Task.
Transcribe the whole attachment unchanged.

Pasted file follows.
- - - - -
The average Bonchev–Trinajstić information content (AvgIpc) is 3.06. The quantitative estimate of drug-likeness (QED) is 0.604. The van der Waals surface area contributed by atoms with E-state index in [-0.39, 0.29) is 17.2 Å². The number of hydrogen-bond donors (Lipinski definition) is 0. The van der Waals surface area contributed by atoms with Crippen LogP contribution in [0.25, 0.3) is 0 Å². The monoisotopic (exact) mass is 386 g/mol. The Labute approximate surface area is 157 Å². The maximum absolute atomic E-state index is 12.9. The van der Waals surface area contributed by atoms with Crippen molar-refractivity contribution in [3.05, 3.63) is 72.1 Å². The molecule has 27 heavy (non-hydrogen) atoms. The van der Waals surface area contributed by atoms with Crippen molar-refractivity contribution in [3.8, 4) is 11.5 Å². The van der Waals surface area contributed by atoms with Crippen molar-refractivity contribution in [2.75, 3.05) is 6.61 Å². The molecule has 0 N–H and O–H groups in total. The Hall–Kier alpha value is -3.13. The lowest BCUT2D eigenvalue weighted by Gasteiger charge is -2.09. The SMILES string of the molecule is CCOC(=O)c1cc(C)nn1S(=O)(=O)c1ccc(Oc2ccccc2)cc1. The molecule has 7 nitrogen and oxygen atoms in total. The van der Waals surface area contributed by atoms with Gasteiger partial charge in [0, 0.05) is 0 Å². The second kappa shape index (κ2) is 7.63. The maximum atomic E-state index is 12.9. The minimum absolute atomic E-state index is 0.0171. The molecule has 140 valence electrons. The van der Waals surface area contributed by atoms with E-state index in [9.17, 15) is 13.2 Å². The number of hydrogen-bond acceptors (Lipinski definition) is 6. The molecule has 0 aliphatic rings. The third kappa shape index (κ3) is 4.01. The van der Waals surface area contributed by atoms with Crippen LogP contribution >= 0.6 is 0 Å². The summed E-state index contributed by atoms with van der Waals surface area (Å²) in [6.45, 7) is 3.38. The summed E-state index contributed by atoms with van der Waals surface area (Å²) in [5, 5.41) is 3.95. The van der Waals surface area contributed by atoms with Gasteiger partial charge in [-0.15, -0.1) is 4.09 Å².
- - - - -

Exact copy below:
The average Bonchev–Trinajstić information content (AvgIpc) is 3.06. The quantitative estimate of drug-likeness (QED) is 0.604. The van der Waals surface area contributed by atoms with E-state index in [-0.39, 0.29) is 17.2 Å². The number of hydrogen-bond donors (Lipinski definition) is 0. The van der Waals surface area contributed by atoms with Crippen LogP contribution in [0.25, 0.3) is 0 Å². The monoisotopic (exact) mass is 386 g/mol. The Labute approximate surface area is 157 Å². The maximum absolute atomic E-state index is 12.9. The van der Waals surface area contributed by atoms with Crippen molar-refractivity contribution in [3.05, 3.63) is 72.1 Å². The molecule has 27 heavy (non-hydrogen) atoms. The van der Waals surface area contributed by atoms with Crippen molar-refractivity contribution in [3.8, 4) is 11.5 Å². The van der Waals surface area contributed by atoms with Crippen molar-refractivity contribution in [2.75, 3.05) is 6.61 Å². The molecule has 0 N–H and O–H groups in total. The Hall–Kier alpha value is -3.13. The lowest BCUT2D eigenvalue weighted by Gasteiger charge is -2.09. The SMILES string of the molecule is CCOC(=O)c1cc(C)nn1S(=O)(=O)c1ccc(Oc2ccccc2)cc1. The molecule has 7 nitrogen and oxygen atoms in total. The van der Waals surface area contributed by atoms with Gasteiger partial charge in [0, 0.05) is 0 Å². The second kappa shape index (κ2) is 7.63. The maximum atomic E-state index is 12.9. The minimum absolute atomic E-state index is 0.0171. The molecule has 140 valence electrons. The van der Waals surface area contributed by atoms with E-state index in [9.17, 15) is 13.2 Å². The number of hydrogen-bond acceptors (Lipinski definition) is 6. The molecule has 0 aliphatic rings. The third kappa shape index (κ3) is 4.01. The van der Waals surface area contributed by atoms with Crippen LogP contribution >= 0.6 is 0 Å². The summed E-state index contributed by atoms with van der Waals surface area (Å²) in [6.45, 7) is 3.38. The summed E-state index contributed by atoms with van der Waals surface area (Å²) in [5, 5.41) is 3.95. The van der Waals surface area contributed by atoms with Gasteiger partial charge in [-0.15, -0.1) is 4.09 Å².